Farm-to-table events offer behind-the-scenes view of working dairy farmSeptember 22, 2022 9:13 am
By Meta Hemenway-Forbes, Hansen’s Dairy Marketing Manager
On a recent Saturday, a little boy stood captivated by Macey, a nearly one-ton Holstein poking her head from the barn to greet visitors. As Macey munched on silage, the boy’s family explained the cow’s role in getting milk to the family table.
More than 500 people from all over Iowa experienced the wonder of a working dairy farm during our Down on the Farm Breakfast on Sept. 17. The driving force behind the event was to celebrate local food and the importance of dairy. The menu included goods from 11 local food suppliers — eggs from Groothuis Farm, Nashua; Edgewood Locker sausage; Hansen’s Dairy cheese curds, butter, milk and heavy cream; Litteaur Produce peppers, Waterloo; Kramer’s Salsa, Camanche; Apples on the Avenue, Nashua; Rustic Hearth Bakery bread, Cedar Rapids; Clear Creek Orchard jam, Collins; Wildflower Acres Honey, Waterloo; Fat Cup Coffee, Waterloo; and Wilson’s Orchard apple cider, Iowa City.
“With this event we really wanted to showcase the quality food our area has to offer,” said Hansen’s Dairy spokesperson Jordan Hansen. “We designed the menu based on what is available in our area, and nearly every food item was sourced locally. It was truly farm-to-table!”
Each supplier was paid for their product, Hansen emphasized.
“As a small business, we know that the best way to support local businesses is to actually purchase from them instead of asking for donations. All of the people who work at the event are also paid for their efforts.”
Commitment to education
The annual Down on the Farm Breakfast is part of our commitment to educating people about where food comes from. In addition to a hearty breakfast, guests enjoyed a tour of the farm where they got to meet cows like Macey, pet calves, learn how we care for our cows, and see the milking parlor. A variety of dairy-themed games made learning fun, which is important when teaching kids about agriculture, Hansen said.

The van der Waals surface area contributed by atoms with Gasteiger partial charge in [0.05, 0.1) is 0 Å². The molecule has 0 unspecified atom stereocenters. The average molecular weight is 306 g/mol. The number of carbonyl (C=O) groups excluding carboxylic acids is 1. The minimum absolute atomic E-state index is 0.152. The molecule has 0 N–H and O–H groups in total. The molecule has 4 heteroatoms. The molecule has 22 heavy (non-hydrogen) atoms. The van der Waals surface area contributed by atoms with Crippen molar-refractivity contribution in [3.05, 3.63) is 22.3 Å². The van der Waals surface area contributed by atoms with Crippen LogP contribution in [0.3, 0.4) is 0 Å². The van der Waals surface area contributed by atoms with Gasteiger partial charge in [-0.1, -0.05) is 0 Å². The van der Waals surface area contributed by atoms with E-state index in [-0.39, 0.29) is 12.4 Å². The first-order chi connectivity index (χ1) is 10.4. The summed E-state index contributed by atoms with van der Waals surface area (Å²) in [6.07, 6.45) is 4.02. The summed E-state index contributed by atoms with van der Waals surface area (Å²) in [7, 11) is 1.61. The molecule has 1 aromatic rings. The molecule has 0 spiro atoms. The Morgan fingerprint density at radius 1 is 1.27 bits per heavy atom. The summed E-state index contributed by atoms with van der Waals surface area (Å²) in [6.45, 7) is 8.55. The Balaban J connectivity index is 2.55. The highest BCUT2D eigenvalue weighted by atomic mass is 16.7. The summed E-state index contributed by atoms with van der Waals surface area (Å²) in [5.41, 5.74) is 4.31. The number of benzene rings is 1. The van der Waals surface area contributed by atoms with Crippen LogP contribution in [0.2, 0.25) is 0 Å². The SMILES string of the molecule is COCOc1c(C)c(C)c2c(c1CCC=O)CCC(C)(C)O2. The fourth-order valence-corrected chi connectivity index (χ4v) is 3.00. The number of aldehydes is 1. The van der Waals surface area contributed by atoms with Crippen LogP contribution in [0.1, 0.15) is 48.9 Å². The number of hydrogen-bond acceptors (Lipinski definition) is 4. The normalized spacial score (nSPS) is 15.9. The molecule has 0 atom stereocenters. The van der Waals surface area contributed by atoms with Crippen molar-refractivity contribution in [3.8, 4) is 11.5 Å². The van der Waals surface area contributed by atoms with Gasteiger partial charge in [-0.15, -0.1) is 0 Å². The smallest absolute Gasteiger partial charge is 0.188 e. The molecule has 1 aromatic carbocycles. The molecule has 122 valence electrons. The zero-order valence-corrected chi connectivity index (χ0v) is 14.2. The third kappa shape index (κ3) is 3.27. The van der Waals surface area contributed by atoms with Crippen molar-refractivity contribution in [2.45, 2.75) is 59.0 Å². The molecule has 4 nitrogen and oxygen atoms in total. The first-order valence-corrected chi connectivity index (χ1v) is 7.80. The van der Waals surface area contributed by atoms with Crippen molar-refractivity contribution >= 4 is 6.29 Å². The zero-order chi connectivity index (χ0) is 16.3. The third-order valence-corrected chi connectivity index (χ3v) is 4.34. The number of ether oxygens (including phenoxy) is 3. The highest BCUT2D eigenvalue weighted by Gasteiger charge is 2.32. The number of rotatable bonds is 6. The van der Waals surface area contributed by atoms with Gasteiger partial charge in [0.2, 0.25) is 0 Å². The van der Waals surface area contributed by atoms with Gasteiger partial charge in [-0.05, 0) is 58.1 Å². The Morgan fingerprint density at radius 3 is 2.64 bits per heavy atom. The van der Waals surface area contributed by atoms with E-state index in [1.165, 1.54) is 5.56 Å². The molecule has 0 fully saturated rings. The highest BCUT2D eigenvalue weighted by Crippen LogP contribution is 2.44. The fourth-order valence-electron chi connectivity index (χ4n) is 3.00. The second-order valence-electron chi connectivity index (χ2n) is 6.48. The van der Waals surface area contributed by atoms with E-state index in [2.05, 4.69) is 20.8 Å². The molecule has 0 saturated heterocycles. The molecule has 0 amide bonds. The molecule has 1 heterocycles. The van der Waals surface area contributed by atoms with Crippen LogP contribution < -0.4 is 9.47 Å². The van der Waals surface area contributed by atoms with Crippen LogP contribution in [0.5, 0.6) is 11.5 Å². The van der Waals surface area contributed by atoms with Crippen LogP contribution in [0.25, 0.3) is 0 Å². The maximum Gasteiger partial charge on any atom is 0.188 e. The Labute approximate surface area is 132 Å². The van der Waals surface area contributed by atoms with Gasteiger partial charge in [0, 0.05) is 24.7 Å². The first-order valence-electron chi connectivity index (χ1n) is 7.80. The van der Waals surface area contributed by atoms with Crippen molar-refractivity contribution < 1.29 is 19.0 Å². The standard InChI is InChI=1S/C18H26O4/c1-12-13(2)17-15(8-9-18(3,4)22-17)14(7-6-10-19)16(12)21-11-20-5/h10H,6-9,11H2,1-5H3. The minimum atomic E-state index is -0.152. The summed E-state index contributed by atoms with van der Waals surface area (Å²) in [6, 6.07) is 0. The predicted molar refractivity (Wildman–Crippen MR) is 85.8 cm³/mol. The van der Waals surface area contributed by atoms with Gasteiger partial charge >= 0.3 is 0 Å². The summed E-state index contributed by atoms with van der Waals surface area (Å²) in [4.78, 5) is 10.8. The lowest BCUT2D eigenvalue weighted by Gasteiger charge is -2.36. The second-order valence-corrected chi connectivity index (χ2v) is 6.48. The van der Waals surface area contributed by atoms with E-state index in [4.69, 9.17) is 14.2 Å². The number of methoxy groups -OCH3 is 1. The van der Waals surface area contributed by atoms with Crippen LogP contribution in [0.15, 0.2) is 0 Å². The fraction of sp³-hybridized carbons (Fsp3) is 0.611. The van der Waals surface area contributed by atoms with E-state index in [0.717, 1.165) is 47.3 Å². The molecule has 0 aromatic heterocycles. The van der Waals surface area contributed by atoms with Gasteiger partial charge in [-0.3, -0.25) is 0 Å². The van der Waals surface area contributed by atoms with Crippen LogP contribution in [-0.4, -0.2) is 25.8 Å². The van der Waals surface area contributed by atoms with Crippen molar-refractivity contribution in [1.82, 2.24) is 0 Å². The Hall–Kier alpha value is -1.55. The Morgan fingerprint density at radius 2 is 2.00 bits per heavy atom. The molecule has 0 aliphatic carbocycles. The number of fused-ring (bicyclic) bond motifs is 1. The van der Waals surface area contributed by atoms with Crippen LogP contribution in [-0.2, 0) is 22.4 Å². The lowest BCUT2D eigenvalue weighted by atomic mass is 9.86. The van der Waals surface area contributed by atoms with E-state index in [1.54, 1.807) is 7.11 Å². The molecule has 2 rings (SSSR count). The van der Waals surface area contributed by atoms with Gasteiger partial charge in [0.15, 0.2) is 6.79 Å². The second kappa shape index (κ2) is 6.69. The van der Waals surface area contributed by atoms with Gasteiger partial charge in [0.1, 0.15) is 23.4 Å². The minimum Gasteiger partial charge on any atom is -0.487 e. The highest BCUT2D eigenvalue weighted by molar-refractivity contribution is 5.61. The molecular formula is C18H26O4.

“Milk, cheese, butter and other dairy products don’t magically appear at the grocery store,” she explained. “The real magic is seeing how these items get from the farm to your table.”
Jean Regalie-Carr, president of the National Dairy Council, wrote in a recent piece for Progressive Dairy about the shift in messaging to children. Kids need to know the nutritional value of dairy foods, but contemporary communication also includes education on food sourcing.
“We also understand today’s kids are further removed from the production of food, yet they have questions about what they consume and how it was produced,” she wrote. “Fortunately, farmers have a powerful story to tell about ‘sustainable nutrition,’ assuring this vital generation that dairy is produced in a way that’s good for the planet, animals and their communities.”
Picnic at the Pond
An upcoming event at the Hansen farm aims to do the same for adults. The inaugural fall Picnic at the Pond takes place from 4:30 to 7 p.m. Sunday, Oct. 2.
We’ve partnered with Lux Pop Ups, a local luxury picnic creator, to bring guests a country chic experience at our tour center pond while enjoying the countryside and a sense of community with fellow guests.
Picnic patrons will graze on locally sourced charcuterie items and take a trolley ride around the farm. Then they’ll gather around the firepit for a gourmet s’more while taking in a picturesque sunset over the water. Seating is limited to 60 guests. Reservations are $20 per person and available online at hansendairy.com.
Events like the breakfast and Picnic at the Pond, as well as our April 1-Oct. 31 tour season, spotlight the importance of local food, the effort it takes to produce it, and what that means for the communities we serve.
“Buying local food has a positive impact on the economy and the environment,” Hansen said. “In addition to producing our own dairy products, we pride ourselves on being a local food hub for the Waterloo-Cedar Falls area, where farmers can sell their goods at our stores and customers can buy. We live in an agriculturally rich part of the country. We have a duty to take advantage of the bounty of quality food produced right in our backyard.”